Concluding this series on postage stamps for now, today’s post features the two native equids of Mongolia, the takhi, traditionally known in the West as Przewalski’s horse, and the Khulan, one of a number of species of wild ass.
Takhi are the only remaining species of true wild horse. What Americans call “wild horses” or mustangs are really, simply, feral domestic horses. The two species diverged around 500,000 years ago, so the takhi is not the ancestor of modern horses, nor have any ever been successfully tamed, other than a few instances where a young horse was taught to tolerate humans riding it for a short time. The last wild takhi was a stallion seen in 1969. Captive animals started to be reintroduced to Mongolia in the early 1990s. Being a horse culture, the Mongols are very pleased to have takhi in their country again. And it’s not a surprise that they have been featured on a set of postage stamps.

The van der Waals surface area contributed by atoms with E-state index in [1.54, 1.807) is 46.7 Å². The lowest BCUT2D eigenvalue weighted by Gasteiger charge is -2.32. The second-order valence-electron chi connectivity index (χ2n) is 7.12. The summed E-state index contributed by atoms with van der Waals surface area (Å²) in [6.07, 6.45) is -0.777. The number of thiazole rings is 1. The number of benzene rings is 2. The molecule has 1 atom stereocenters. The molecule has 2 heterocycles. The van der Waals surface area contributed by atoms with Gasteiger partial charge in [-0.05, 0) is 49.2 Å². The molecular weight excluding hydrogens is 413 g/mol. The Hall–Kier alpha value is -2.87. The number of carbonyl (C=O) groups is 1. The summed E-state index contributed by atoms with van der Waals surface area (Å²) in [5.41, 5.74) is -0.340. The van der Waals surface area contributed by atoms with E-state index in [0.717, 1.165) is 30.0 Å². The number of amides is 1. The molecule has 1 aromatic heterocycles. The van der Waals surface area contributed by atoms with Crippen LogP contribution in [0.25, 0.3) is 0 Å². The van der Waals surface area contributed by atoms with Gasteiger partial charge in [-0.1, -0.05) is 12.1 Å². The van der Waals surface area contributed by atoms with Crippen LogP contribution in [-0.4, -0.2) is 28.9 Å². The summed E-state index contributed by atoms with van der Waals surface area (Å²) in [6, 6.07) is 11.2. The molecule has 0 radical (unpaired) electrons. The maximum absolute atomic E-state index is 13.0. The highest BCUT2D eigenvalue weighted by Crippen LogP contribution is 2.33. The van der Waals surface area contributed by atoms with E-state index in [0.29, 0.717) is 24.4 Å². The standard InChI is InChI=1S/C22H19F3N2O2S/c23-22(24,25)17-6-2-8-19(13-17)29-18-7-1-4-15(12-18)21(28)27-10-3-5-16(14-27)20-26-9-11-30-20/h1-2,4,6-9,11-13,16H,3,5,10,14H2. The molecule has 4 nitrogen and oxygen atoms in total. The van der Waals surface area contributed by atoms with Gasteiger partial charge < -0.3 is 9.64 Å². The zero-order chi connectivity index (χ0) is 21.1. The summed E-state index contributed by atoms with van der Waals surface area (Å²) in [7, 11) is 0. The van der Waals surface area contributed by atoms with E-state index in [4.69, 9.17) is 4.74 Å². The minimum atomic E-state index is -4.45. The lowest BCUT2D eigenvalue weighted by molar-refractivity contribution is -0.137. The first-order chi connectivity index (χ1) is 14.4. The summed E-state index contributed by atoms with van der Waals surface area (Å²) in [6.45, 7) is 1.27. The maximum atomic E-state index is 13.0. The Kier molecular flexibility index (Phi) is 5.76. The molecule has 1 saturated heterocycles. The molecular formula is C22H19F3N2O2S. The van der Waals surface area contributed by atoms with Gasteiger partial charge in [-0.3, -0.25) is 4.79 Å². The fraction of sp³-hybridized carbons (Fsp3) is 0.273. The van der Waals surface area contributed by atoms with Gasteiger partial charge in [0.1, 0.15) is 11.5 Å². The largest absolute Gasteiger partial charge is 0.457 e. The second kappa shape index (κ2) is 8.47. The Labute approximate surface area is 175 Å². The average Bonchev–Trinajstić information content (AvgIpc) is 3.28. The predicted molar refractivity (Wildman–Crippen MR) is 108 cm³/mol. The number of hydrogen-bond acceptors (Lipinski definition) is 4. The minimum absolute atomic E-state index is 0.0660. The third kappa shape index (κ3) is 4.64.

Khulan are also known as the Mongolian wild ass. Their survival is threatened by habitat reduction and they are also subject to poaching. Not a great deal is known about their behavior or even their total numbers. However, there is an organization, started by a French researcher who is a friend of mine, which carries out the research needed to learn about the ecology of the animals and what their survival requirements are. You can find out more about her project here.
Unlike the takhi, which is a grassland species, the khulan live in the arid environment of the Gobi.